Sir William Dixson was born in 1870. He began collecting books and manuscripts in the 1890s and focussed on Australiana, although his collection also includes many rare and valuable European works. Dixson’s collecting soon widened to include many formats - not only books and manuscripts but pictures, coins, medals, curios, relics, postage stamps, bookplates and maps.
In 1919 Dixson offered a collection of pictures to the Library on the condition that a suitable gallery was built to accommodate them. The Dixson Wing of the Library building was opened in 1929. Following his death in 1952, his entire collection including books, maps, coins and stamps, was transferred to form the Dixson Library. The Library's magnificent Chaucer windows, bronze entrance doors and Shakespeare Library chandelier were also donated by Dixson.
Southern lands revealed
Within Dixson's extensive map collection are dozens of fine hand coloured Dutch maps from the sixteenth and seventeenth centuries, including examples by Blaeu, Visscher, Hondius, de Wit, and Goos.
In the early 17th century the extensive trade networks of the Dutch East India Company established the Netherlands as the most powerful trading nation in Europe. The knowledge and skills of the Company's captains and navigators was supremely important, and demand for accurate and detailed charts and maps led to the rise of significant cartographers and map printing houses in Amsterdam. These maps were often the first visual representations of the latest discoveries of land and continents beyond the known European world. Over the century maps became not just navigational aids, but symbols of power and privilege with an increasing demand and supply for elaborately hand coloured charts and sumptuous atlases.
The fortunes of the Dutch trading company declined in the early eighteenth century with increased competition from France and England. The highly ornate decorations, the historiated cartouches, the allegorical depiction of the seasons and the elements were replaced with a more refined and classical decoration and map production showed a greater concentration on the accuracy and currency of the cartographic information.
From the atlas, Theatrum orbis terrarum[The Theatre of the Whole World], this map depicts New Guinea as a large land mass shown at the bottom right corner. In 1584 it was not known whether it was an island or part of a larger continent. Below Java is a mysterious reference; Beach, pars continentis Australis. Marco Polo had named a southern land mass beachsuggesting a possible southern continent.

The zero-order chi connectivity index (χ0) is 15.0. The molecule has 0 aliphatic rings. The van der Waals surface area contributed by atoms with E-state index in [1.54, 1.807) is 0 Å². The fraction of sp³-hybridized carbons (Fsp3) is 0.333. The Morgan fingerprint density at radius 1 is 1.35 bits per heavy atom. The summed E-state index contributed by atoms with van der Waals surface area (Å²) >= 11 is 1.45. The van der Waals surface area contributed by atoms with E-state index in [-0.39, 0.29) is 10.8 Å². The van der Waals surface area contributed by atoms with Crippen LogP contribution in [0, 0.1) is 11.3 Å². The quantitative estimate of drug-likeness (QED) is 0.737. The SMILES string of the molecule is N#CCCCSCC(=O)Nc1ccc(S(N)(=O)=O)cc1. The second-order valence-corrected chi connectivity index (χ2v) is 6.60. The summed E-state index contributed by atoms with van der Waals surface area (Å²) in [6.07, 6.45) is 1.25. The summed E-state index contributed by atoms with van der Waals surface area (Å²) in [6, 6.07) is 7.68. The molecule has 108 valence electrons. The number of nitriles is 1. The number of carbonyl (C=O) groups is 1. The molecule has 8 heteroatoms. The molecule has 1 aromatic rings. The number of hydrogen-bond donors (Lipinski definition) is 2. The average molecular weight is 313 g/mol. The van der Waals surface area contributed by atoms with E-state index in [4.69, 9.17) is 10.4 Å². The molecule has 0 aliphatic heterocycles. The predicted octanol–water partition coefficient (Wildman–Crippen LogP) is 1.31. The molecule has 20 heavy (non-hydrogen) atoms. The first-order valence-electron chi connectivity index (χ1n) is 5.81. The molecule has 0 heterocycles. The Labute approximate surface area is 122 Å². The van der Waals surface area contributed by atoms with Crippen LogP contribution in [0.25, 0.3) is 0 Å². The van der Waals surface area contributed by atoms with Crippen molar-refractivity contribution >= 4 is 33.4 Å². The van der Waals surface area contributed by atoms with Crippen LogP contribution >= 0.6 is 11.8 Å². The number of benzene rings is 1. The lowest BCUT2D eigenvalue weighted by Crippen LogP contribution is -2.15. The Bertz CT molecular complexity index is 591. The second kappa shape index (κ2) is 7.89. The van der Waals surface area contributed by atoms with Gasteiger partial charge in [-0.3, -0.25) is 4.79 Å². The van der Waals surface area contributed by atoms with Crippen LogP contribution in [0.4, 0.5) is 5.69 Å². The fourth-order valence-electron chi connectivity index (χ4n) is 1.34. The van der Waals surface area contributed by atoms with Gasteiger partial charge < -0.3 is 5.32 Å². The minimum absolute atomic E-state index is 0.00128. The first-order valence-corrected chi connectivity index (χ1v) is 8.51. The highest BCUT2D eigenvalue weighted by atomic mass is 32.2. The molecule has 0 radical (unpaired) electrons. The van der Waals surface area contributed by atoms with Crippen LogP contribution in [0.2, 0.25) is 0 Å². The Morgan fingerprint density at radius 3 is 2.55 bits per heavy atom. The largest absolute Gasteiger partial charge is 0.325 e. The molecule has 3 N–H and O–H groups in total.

This fascinating and beautiful map combines the factual with the fantastic. A growing interest by the Dutch in the East Indies’ trading potential is reflected in the detail of the islands of Java, Sumatra, and the Moluccas or Spice Islands. While in the Pacific Ocean (called Orientalis), mermaids attend to their hair and sea monsters cause havoc off the coast of America.
A beautiful hand-coloured engraved chart which depicts New Guinea and the west coast of Cape York, believed by the Dutch to be one land. This is one of the first printed maps to depict the Australian coastline. Drooge bocht (dry bight) at the centre is Torres Strait. The west coast of Cape York had been discovered and charted by Willem Jansz in the Duyfken in 1606, the earliest definite sighting of the Australian coastline.
This impressive 1652 map was possibly engraved by Pieter Goos. Claes Janszoon Visscher was the Dutch founder of a family of map-makers, engravers and publishers. The ornate border panels include engraved figures of Roman emperors, views of Rome, Amsterdam, Jerusalem, Tunis, Mexico, Havana, Pernambuco in Brazil, and San Salvador. Included are the allegorical figures of the four continents, and north and south polar views.